The invented Labeling Insulation Tape is a pipe insulation tape on which pipe identification markings or lettering is printed. The identification markings are repeatedly printed onto the tape in a continuous form fashion. Conventional printing techniques are used in the printing of the tape. The labeling insulation tape is then cut and rolled into convenient-to-use lengths. The invention is one of new use of existing products and new methods. Though not before thought possible, by combining conventional insulation tape with conventional printing methods the invented labeling insulation tape now allows for a pipe identification marking method that is more suited than prior marking techniques for use on jacketed fiberglass insulated piping systems. More specifically, the present invention discloses a method of providing identifying markings on pipes in a piping system covered by insulation having an outer jacket. The method comprises the steps of providing a length of conventional pipe insulation tape having an exterior layer made of material substantially the same as the outer jacket of the insulation. The back side of the exterior layer is covered by an adhesive layer for permanently adhering the tape to the outer jacket of the insulation. A peel-off backing covers and protects the adhesive layer. A selected identifying mark is printed or otherwise provided on the front side of the insulation tape. To apply a label, the peel-off backing is simply removed and the adhesive layer is placed in contact with the insulation outer jacket creating a permanent bond between the tape and the outer jacket of the insulation.
Accordingly, it is an objective of the present invention to provide identification labeling for piping systems having jacketed fiberglass insulation that better adheres to the surface of the insulation jacket.
It is another objective of the invention to provide identification labeling for piping systems having a jacketed fiberglass insulation that gives the appearance of being a field applied stencil.
Still another objective of the invention is to provide identification labeling for piping systems having jacketed fiberglass insulation which is easy to apply.
Another objective of the invention is to provide labeling requiring minimal labor costs.
These and other features of the present invention will be more fully disclosed when taken in conjunction with the following Detailed Description of the Invention in which like numerals represent like elements and in which:
FIG. 1A illustrates how the labeling insulation tape is comprised of an exterior layer, an adhesive coating and a peel-off backing in an embodiment where the exterior layer is printed in a continuous form with words or other markings repeated along its surface;
FIG. 1B shows the same labeling insulation tape in instances where directional arrows have been included in the printed;
FIG. 1C demonstrates that the labeling insulation tape can be printed only with directional flow arrows and without lettered markings;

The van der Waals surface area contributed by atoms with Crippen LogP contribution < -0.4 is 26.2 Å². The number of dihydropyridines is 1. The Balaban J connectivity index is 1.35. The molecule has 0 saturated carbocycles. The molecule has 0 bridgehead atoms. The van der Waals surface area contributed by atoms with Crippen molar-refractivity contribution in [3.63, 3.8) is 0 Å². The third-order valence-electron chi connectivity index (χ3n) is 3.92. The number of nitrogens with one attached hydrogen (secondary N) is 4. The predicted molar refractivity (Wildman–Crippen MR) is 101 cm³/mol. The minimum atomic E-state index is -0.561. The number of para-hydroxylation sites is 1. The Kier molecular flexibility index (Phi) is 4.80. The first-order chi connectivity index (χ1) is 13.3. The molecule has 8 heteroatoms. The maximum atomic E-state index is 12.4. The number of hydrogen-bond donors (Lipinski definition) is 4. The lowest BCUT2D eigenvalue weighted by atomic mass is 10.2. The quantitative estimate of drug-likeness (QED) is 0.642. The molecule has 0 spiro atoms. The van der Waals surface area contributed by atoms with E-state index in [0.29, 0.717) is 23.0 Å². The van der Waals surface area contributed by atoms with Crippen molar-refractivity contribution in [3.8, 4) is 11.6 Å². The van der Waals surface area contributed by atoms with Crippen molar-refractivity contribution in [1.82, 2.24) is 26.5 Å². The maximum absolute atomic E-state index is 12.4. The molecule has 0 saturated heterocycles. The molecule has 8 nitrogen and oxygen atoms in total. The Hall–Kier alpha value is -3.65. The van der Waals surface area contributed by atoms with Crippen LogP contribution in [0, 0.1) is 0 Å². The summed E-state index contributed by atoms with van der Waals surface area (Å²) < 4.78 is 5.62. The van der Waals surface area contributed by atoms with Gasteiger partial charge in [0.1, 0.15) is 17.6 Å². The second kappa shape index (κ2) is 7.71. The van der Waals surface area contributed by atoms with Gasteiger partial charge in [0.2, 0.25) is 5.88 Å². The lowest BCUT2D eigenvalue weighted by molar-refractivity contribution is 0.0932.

FIG. 2 illustrates a single roll of the labeling insulation tape;
FIG. 3 demonstrates the technique of removing individual sections of the labeling insulation tape from the roll;
FIG. 4 illustrates a technique of applying the labeling insulation tape onto the jacketed surface of pipe insulation;
FIG. 5 illustrates pre-cutting or the perforating of the individual label sections of the tape; and
FIG. 6 illustrates the insulation tape of this invention provided on individual label sections rather than as a continuous labels on a roll.
The Labeling Insulation Tape of this invention is a conventional pipe insulation tape on which pipe identification markings are printed using conventional printing methods and colored inks or paints. As illustrated in the embodiments of FIGS. 1A through 3, identification markings or other information is repeatedly printed onto individual label sections of the tape in a continuous fashion. For example, FIG. 1A identifies the type of fluid flowing in the pipe. Similarly, as shown in FIGS. 1B and 1C, flow arrows and other identifying marks and symbols may be printed onto the tape as well. As shown generally at 10 in FIGS. 1A through 3, individual label sections 12, 14 and 16 can be printed in various sizes and colors so that the size of the identification marking is appropriately sized with the pipe sized to which it is adhered and the color of the identifications match industry standards for pipe identification.
Referring again to FIG. 1A, there is also shown a pictorial view of the construction of the conventional insulation tape used in this invention. As shown, there is included an exterior layer 18 on which the identifying markings are provided on the front surface. An adhesive layer 20 is coextensive with and securely bonded to exterior layer 18. The adhesive layer 20 is selected to permanently bond with the outer jacket of conventional pipe insulation once applied. A peel-off backing 22 for protecting the adhesive layer 20 is releasably adhered thereto. As will be appreciated by those skilled in the art, the peel-off backing 20 is removed just before application of a label to the outer layer of the pipe insulation. There are various sources of commercially available tape used for sealing pipe insulation. One particularly suitable tape manufactured by Venture Tape in Rockland, Massachusetts, has an exterior layer 18 made of “kraft” paper with reinforcing threads as indicated at 24 in section 14 of FIG. 1A. An alternate type of exterior layer 18 is made of “kraft” paper bonded to aluminum foil with or without the reinforcing threads.